So when I heard that Dr. Angelou had passed, while I felt a deep sense of loss, I also felt a profound sense of peace, because there is no question that Maya Angelou will always be with us, because there was something truly divine about Maya. I know that now, as always, she is right where she belongs. May her memory be a blessing to us all. Thank you. God bless.
AMY GOODMAN: First lady Michelle Obama speaking at Saturday’s memorial service for Maya Angelou at Wake Forest University, where Maya Angelou taught for over 30 years. Oprah Winfrey also spoke.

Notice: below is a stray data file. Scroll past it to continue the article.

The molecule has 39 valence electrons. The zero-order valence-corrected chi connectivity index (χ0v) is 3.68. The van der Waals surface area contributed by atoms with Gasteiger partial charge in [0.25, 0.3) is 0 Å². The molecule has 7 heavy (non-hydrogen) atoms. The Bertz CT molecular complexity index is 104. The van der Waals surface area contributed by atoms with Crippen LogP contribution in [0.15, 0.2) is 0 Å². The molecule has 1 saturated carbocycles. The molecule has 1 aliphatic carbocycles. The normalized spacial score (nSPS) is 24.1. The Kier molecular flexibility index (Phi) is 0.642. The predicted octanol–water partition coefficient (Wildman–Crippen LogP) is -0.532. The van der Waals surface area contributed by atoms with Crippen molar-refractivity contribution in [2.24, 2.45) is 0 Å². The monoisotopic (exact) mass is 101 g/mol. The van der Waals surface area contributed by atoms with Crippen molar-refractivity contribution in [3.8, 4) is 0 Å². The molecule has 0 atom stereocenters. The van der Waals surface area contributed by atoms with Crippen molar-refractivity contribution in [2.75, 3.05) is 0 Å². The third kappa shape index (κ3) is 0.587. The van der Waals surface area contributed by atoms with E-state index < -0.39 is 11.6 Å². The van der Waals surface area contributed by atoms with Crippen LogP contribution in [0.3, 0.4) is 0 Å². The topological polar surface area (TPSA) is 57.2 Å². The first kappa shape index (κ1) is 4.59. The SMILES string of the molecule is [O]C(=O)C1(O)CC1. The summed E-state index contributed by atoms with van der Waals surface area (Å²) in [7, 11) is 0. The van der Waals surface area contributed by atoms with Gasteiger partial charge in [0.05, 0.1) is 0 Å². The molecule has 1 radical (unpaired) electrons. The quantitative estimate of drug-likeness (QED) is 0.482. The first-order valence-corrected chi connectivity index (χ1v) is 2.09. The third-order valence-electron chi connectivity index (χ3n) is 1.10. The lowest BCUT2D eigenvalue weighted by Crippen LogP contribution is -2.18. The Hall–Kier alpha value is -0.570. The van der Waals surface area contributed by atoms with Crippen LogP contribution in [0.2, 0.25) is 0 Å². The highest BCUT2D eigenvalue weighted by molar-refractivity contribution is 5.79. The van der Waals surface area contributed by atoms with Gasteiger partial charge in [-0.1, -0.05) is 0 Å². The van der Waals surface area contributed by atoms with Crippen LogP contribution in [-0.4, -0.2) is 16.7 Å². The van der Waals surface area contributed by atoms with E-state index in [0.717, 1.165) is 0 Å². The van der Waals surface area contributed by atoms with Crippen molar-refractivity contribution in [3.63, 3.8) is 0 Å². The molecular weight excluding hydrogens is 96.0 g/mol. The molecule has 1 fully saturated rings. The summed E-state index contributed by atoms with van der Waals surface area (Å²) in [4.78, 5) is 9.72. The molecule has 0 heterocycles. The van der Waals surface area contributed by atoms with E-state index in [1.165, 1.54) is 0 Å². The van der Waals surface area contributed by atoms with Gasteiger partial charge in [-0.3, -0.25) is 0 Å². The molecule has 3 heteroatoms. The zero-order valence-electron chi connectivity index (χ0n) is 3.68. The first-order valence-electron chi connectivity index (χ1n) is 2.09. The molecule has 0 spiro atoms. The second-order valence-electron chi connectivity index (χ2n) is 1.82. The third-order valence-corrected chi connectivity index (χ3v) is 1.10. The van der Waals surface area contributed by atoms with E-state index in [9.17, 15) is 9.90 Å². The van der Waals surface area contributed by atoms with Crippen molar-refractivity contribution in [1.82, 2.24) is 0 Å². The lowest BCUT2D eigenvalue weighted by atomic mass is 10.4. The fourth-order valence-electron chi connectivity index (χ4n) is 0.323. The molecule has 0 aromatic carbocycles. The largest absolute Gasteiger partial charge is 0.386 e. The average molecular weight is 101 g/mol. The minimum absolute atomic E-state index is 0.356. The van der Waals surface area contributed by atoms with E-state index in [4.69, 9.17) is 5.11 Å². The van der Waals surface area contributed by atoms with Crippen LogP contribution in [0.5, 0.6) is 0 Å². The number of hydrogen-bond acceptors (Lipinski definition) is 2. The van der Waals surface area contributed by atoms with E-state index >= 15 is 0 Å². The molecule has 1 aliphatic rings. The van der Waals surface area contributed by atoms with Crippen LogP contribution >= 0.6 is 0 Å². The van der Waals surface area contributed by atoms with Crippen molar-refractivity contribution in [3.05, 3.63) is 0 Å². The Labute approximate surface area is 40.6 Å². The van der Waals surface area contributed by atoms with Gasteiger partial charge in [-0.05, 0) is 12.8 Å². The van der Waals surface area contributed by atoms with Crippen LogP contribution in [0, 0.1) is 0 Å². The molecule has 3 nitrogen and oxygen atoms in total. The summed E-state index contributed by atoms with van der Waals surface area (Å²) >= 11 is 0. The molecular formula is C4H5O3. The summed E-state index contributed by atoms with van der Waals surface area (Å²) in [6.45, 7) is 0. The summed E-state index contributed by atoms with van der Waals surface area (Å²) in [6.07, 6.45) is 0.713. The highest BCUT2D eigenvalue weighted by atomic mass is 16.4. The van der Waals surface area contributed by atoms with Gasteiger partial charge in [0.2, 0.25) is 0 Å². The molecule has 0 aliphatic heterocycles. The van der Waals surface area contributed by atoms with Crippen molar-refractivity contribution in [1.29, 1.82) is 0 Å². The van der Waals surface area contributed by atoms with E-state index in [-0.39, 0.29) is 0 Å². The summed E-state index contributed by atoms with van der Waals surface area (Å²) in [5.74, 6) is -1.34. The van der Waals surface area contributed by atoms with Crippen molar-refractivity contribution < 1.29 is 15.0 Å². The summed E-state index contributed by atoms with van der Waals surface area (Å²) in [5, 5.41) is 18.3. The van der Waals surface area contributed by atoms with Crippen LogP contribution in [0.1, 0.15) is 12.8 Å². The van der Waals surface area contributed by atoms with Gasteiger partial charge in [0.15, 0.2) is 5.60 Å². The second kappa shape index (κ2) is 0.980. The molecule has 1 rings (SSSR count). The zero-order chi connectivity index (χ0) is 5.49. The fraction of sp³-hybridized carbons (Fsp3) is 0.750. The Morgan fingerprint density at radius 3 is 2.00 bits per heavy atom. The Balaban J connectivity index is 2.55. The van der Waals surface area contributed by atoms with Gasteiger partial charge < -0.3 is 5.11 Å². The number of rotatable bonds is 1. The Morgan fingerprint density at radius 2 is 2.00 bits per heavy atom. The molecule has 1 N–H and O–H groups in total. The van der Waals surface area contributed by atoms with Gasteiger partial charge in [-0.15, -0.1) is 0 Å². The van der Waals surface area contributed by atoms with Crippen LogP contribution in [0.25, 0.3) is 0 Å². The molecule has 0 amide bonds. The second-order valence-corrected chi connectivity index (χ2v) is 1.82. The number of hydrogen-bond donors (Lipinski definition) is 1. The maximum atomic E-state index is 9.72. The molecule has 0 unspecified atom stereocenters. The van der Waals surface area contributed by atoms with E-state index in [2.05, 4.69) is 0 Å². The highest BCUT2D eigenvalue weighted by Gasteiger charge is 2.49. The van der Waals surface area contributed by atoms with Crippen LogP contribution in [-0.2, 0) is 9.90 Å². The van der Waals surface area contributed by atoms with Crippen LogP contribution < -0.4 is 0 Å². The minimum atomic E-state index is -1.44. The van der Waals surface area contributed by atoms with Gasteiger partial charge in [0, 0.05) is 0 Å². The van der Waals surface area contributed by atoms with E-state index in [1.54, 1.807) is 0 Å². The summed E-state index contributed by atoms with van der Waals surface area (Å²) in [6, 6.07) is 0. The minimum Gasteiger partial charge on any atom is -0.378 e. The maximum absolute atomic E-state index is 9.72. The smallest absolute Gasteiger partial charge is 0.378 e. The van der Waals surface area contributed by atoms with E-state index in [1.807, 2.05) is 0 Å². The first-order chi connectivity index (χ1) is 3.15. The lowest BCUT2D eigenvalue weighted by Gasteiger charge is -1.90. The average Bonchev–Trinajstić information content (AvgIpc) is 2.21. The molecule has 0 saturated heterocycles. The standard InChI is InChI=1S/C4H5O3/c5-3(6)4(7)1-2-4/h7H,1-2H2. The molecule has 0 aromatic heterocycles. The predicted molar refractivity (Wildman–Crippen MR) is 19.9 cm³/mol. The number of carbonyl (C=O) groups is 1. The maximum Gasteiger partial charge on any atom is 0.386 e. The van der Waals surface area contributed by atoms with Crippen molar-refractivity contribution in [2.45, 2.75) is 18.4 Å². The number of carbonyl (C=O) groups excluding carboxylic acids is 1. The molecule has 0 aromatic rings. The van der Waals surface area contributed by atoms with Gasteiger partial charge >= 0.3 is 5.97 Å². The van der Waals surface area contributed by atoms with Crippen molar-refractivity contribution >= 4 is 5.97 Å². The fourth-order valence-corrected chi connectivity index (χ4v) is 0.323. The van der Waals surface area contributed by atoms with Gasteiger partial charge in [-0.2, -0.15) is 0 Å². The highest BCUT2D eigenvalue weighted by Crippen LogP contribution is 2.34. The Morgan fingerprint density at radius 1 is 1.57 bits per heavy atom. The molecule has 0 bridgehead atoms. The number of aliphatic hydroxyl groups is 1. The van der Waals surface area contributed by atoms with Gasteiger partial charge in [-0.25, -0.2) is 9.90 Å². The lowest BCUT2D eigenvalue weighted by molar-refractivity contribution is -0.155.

OPRAH WINFREY: I remember the first time I heard that phrase, "God put a rainbow in the clouds." I was in utter despair and distraught and had called Maya. I remember being locked in the bathroom with the door closed, sitting on the toilet seat. And I was crying so hard, she could barely understand what I was saying. And I had—I was upset about something that I can’t even remember now what it was. Isn’t that how life works? And I called for a long-distance cry on her shoulder. But she wasn’t having it. She said, as you all know she could, "Stop it. Stop it now." And I’d say, "What? What? What did you say?" And she said, "Stop your crying now." And I continued to sniffle, and she said, "Did you hear me?" And I said, "Yes, ma’am." Only she could level me to my seven-year-old self in an instant. And she said—I said, "Why do you want me to stop crying? I’m trying to explain to you what happened." And she says, "I want you to stop and say thank you, because whatever it is, you have the faith to know that God has put a rainbow in the clouds, and you’re going to come out on the other side of whatever it is the better for it." She was, in all ways, no matter the time of day or night or the situation, she was always there for me to be the rainbow.